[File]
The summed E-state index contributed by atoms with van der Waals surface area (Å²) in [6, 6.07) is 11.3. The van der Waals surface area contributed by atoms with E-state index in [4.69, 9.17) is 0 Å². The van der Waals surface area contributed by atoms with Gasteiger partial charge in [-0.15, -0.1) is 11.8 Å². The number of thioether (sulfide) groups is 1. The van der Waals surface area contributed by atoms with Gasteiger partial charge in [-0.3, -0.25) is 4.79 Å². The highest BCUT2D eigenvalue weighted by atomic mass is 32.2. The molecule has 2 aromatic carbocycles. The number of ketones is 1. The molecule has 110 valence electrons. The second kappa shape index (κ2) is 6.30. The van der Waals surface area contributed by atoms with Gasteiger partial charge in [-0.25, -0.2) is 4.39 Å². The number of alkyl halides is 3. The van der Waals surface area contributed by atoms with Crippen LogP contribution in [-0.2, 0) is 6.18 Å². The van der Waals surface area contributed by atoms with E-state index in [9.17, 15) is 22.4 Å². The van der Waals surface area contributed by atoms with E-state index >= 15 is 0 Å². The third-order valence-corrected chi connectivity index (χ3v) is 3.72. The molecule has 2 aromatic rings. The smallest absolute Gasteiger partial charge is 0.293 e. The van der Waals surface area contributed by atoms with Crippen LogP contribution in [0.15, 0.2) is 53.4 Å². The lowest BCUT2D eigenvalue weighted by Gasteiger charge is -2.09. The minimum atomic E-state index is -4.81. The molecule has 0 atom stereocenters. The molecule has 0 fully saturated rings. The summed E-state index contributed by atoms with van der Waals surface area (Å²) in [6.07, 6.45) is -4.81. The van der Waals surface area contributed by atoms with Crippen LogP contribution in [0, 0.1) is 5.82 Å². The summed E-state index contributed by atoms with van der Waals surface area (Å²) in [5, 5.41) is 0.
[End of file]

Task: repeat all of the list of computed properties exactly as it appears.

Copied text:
The summed E-state index contributed by atoms with van der Waals surface area (Å²) in [6, 6.07) is 11.3. The van der Waals surface area contributed by atoms with E-state index in [4.69, 9.17) is 0 Å². The van der Waals surface area contributed by atoms with Gasteiger partial charge in [-0.15, -0.1) is 11.8 Å². The number of thioether (sulfide) groups is 1. The van der Waals surface area contributed by atoms with Gasteiger partial charge in [-0.3, -0.25) is 4.79 Å². The highest BCUT2D eigenvalue weighted by atomic mass is 32.2. The molecule has 2 aromatic carbocycles. The number of ketones is 1. The molecule has 110 valence electrons. The second kappa shape index (κ2) is 6.30. The van der Waals surface area contributed by atoms with Gasteiger partial charge in [-0.25, -0.2) is 4.39 Å². The number of alkyl halides is 3. The van der Waals surface area contributed by atoms with Crippen LogP contribution in [-0.2, 0) is 6.18 Å². The van der Waals surface area contributed by atoms with E-state index in [9.17, 15) is 22.4 Å². The van der Waals surface area contributed by atoms with E-state index >= 15 is 0 Å². The third-order valence-corrected chi connectivity index (χ3v) is 3.72. The molecule has 2 aromatic rings. The smallest absolute Gasteiger partial charge is 0.293 e. The van der Waals surface area contributed by atoms with Crippen LogP contribution in [0.15, 0.2) is 53.4 Å². The lowest BCUT2D eigenvalue weighted by Gasteiger charge is -2.09. The minimum atomic E-state index is -4.81. The molecule has 0 atom stereocenters. The molecule has 0 fully saturated rings. The summed E-state index contributed by atoms with van der Waals surface area (Å²) in [6.07, 6.45) is -4.81. The van der Waals surface area contributed by atoms with Crippen LogP contribution in [0, 0.1) is 5.82 Å². The summed E-state index contributed by atoms with van der Waals surface area (Å²) in [5, 5.41) is 0.